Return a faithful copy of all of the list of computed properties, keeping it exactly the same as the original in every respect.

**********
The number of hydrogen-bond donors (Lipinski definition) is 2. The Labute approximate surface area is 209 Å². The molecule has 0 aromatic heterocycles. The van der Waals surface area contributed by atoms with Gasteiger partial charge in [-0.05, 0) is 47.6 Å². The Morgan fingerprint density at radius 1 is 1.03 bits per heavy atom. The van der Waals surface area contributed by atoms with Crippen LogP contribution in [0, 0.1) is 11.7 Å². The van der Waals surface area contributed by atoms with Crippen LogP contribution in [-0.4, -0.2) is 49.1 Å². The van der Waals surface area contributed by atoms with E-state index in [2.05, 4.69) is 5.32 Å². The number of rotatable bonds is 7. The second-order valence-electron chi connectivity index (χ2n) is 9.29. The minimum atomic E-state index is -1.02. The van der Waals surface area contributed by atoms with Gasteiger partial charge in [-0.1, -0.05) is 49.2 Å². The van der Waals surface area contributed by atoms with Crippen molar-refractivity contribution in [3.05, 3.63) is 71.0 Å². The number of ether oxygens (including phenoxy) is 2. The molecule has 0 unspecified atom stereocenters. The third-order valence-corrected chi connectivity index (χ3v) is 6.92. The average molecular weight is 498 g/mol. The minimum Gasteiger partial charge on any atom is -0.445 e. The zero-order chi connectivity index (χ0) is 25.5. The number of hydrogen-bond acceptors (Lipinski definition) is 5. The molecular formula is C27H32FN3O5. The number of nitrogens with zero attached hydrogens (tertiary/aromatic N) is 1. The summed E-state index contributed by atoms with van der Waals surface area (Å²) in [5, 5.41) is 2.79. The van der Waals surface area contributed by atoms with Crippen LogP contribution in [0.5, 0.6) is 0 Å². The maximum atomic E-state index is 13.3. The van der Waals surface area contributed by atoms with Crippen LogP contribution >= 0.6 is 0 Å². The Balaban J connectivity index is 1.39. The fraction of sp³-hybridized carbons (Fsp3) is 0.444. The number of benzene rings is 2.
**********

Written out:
The number of hydrogen-bond donors (Lipinski definition) is 2. The Labute approximate surface area is 209 Å². The molecule has 0 aromatic heterocycles. The van der Waals surface area contributed by atoms with Gasteiger partial charge in [-0.05, 0) is 47.6 Å². The Morgan fingerprint density at radius 1 is 1.03 bits per heavy atom. The van der Waals surface area contributed by atoms with Crippen LogP contribution in [0, 0.1) is 11.7 Å². The van der Waals surface area contributed by atoms with Crippen LogP contribution in [-0.4, -0.2) is 49.1 Å². The van der Waals surface area contributed by atoms with E-state index in [2.05, 4.69) is 5.32 Å². The number of rotatable bonds is 7. The second-order valence-electron chi connectivity index (χ2n) is 9.29. The minimum atomic E-state index is -1.02. The van der Waals surface area contributed by atoms with Gasteiger partial charge in [-0.1, -0.05) is 49.2 Å². The van der Waals surface area contributed by atoms with Crippen molar-refractivity contribution in [3.05, 3.63) is 71.0 Å². The number of ether oxygens (including phenoxy) is 2. The molecule has 0 unspecified atom stereocenters. The third-order valence-corrected chi connectivity index (χ3v) is 6.92. The average molecular weight is 498 g/mol. The minimum Gasteiger partial charge on any atom is -0.445 e. The zero-order chi connectivity index (χ0) is 25.5. The number of hydrogen-bond acceptors (Lipinski definition) is 5. The molecular formula is C27H32FN3O5. The number of nitrogens with zero attached hydrogens (tertiary/aromatic N) is 1. The summed E-state index contributed by atoms with van der Waals surface area (Å²) in [5, 5.41) is 2.79. The van der Waals surface area contributed by atoms with Crippen LogP contribution in [0.5, 0.6) is 0 Å². The maximum atomic E-state index is 13.3. The van der Waals surface area contributed by atoms with Crippen LogP contribution >= 0.6 is 0 Å². The Balaban J connectivity index is 1.39. The fraction of sp³-hybridized carbons (Fsp3) is 0.444. The number of benzene rings is 2.